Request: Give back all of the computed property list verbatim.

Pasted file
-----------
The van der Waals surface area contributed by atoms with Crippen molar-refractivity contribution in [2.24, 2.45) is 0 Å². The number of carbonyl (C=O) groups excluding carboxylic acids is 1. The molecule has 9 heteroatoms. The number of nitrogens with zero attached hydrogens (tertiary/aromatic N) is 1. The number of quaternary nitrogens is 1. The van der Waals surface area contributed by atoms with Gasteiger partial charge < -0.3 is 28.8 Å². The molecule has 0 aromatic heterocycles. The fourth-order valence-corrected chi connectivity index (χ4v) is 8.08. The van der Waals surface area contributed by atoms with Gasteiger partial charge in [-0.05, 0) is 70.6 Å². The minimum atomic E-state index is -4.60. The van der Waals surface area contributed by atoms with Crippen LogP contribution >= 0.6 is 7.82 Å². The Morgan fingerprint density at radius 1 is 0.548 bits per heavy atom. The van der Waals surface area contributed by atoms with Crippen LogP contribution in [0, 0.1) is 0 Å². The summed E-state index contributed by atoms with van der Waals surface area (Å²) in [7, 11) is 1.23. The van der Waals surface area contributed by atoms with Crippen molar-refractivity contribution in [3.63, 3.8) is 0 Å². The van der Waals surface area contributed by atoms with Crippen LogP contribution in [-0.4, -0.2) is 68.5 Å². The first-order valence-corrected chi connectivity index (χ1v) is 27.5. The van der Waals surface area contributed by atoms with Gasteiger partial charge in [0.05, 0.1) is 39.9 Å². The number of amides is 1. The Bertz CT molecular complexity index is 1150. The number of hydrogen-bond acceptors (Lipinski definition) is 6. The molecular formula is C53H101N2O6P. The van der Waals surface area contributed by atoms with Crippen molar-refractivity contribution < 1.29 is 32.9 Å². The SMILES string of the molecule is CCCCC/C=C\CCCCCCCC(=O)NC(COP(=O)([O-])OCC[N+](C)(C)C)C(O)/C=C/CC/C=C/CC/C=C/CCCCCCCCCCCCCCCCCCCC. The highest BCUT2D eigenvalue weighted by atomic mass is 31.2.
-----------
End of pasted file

The van der Waals surface area contributed by atoms with Crippen molar-refractivity contribution in [2.24, 2.45) is 0 Å². The number of carbonyl (C=O) groups excluding carboxylic acids is 1. The molecule has 9 heteroatoms. The number of nitrogens with zero attached hydrogens (tertiary/aromatic N) is 1. The number of quaternary nitrogens is 1. The van der Waals surface area contributed by atoms with Gasteiger partial charge < -0.3 is 28.8 Å². The molecule has 0 aromatic heterocycles. The fourth-order valence-corrected chi connectivity index (χ4v) is 8.08. The van der Waals surface area contributed by atoms with Gasteiger partial charge in [-0.05, 0) is 70.6 Å². The minimum atomic E-state index is -4.60. The van der Waals surface area contributed by atoms with Crippen LogP contribution >= 0.6 is 7.82 Å². The Morgan fingerprint density at radius 1 is 0.548 bits per heavy atom. The van der Waals surface area contributed by atoms with Crippen LogP contribution in [0, 0.1) is 0 Å². The summed E-state index contributed by atoms with van der Waals surface area (Å²) in [7, 11) is 1.23. The van der Waals surface area contributed by atoms with Crippen molar-refractivity contribution in [3.63, 3.8) is 0 Å². The van der Waals surface area contributed by atoms with Crippen LogP contribution in [-0.4, -0.2) is 68.5 Å². The first-order valence-corrected chi connectivity index (χ1v) is 27.5. The van der Waals surface area contributed by atoms with Gasteiger partial charge in [0.05, 0.1) is 39.9 Å². The number of amides is 1. The Bertz CT molecular complexity index is 1150. The number of hydrogen-bond acceptors (Lipinski definition) is 6. The molecular formula is C53H101N2O6P. The van der Waals surface area contributed by atoms with Crippen molar-refractivity contribution < 1.29 is 32.9 Å². The SMILES string of the molecule is CCCCC/C=C\CCCCCCCC(=O)NC(COP(=O)([O-])OCC[N+](C)(C)C)C(O)/C=C/CC/C=C/CC/C=C/CCCCCCCCCCCCCCCCCCCC. The highest BCUT2D eigenvalue weighted by atomic mass is 31.2.